Surviving a long car trip (this one was 23 hours, one way), requires stamina, coffee, good conversation, coffee, and an iPhone full of music. One thing that makes for good conversation is interesting scenery, and drives like this are never a let down. And this trip was no exception, with its 75 foot tall crosses on hillsides and giant cow statue standing watch over a baby Jesus in a nativity. However we always find the Virginia stretch to be pretty bland, and wanting for something interesting to discuss. So it was, on the journey south, at about midnight that we saw a sign for Devils Backbone Brewery, next exit. That sign, the first (and last) that we saw on the highway for a brewery, gave the rest of the nights drive a purpose. Given that it was the middle of the night, we figured the brewery wasn’t currently open, so with a fresh cup from Starbucks and Tom Petty coming out of the speakers, we set about finding Devils Backbone beer on the return trip through Virginia.

On the northward drive, the search was on for locating Virginia beer, and more specifically, something from Devils Backbone. It wasn’t until we got to Blacksburg Virginia that we finally found a place populated enough to possibly have a craft beer store. Being a college town, home to Virginia Tech, our chances for finding beer were much higher, so we were excited. One observation that we made earlier in the week was that the Walmart’s in the south actually had a small, interesting selection of craft beer. And so there we were, on a Friday night in Blacksburg Virginia, searching the shelves of Walmart for Virginia beer.

Nestled between the expected Walmart big name, flavorless brands, we discovered two different Virginia breweries. Starr Hill and Devils Backbone. Victory! On that particular evening, all we found were IPAs from both breweries. So this week we will be sampling interesting Virginia IPAs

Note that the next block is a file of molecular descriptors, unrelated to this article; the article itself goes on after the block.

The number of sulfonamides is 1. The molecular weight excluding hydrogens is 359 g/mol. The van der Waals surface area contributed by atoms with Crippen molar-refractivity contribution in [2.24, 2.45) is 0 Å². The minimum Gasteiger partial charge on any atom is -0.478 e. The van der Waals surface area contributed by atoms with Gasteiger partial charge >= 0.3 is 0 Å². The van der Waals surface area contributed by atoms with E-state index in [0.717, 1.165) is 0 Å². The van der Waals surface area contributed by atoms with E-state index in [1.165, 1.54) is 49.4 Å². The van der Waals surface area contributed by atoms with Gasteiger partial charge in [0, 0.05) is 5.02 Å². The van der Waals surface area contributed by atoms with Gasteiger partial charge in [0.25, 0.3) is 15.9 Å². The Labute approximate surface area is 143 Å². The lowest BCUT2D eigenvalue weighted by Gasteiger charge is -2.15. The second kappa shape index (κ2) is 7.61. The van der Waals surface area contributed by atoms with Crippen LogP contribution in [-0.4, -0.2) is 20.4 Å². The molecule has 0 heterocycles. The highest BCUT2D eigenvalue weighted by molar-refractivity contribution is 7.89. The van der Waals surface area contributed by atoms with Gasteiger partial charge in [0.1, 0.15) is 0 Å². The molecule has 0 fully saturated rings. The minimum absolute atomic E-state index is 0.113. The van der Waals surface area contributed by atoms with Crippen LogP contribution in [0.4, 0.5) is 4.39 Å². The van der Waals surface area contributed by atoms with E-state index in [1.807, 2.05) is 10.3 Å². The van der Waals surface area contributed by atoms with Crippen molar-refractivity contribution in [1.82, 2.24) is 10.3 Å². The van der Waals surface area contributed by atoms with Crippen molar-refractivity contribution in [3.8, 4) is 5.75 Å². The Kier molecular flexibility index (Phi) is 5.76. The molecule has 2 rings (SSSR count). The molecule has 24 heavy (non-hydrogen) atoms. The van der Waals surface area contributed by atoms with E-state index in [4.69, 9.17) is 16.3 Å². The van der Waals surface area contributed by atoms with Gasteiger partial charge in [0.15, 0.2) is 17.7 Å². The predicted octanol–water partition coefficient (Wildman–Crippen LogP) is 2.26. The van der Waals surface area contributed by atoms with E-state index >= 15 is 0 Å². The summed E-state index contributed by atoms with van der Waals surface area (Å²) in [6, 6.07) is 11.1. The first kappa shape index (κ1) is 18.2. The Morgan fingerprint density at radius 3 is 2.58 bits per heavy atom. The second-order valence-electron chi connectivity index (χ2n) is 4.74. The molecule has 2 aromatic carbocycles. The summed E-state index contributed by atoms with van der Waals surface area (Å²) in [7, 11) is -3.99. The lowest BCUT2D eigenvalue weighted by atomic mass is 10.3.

Virginia Craft Beer

Starr Hill

The first beer we cracked into this week was the Northern Lights IPA. Drinking two different IPAs back to back really provides insight into the variety of this style of beer. In this case the differences were very apparent. In this glass, this beer looked a bit darker than most IPAs. It had an almost honey color to it. And the smell was of sweet citrus. The taste was also sweet. Much sweeter than I have ever tasted in an IPA, and all the others at the tasting agreed. As expected with an IPA, there was a bitterness from the hops, but the sweetness (maybe from the malted barley?) was the defining characteristic of this beer.

Devils Backbone

The next beer we opened was an Eight Point IPA from Devils Backbone. The beer had a great smell, very piney, a characteristic that I personally love in an IPA. This beer was excellent. It was much hoppier than the Northern Lights, and overall had more structure. Well loved by everyone in the group, and a few bottles were consumed during the tasting.

Next week, we move into New York, and it is building up to be a special tasting. Come back and read about it.

beer, Special Report

Craft Beer Summit at Riverwalk Brewery

Special Post: Craft Beer Summit

Craft Beer- Riverwalk Brewing

Riverwalk Brewing Company

I can’t think of a better way to start off the week, then with great craft beer and conversation. On February 25th, Riverwalk Brewery hosted a mini craft beer summit at their Newburyport brewery, bringing together a small group of local brewers, craft beer bloggers and enthusiasts to discuss the current happenings in the craft beer industry, all the while sampling various selections of local craft beer.

In general, the public still held to several beliefs about beer drinking. First, that it was better than drinking water. Second, that beer was a foodstuff and a healthful supplement to the entire family’s diet. And third, that beer drinking was an acceptable way to promote social discourse, with an overall positive impact on the community.

— Gregg Smith, Beer in America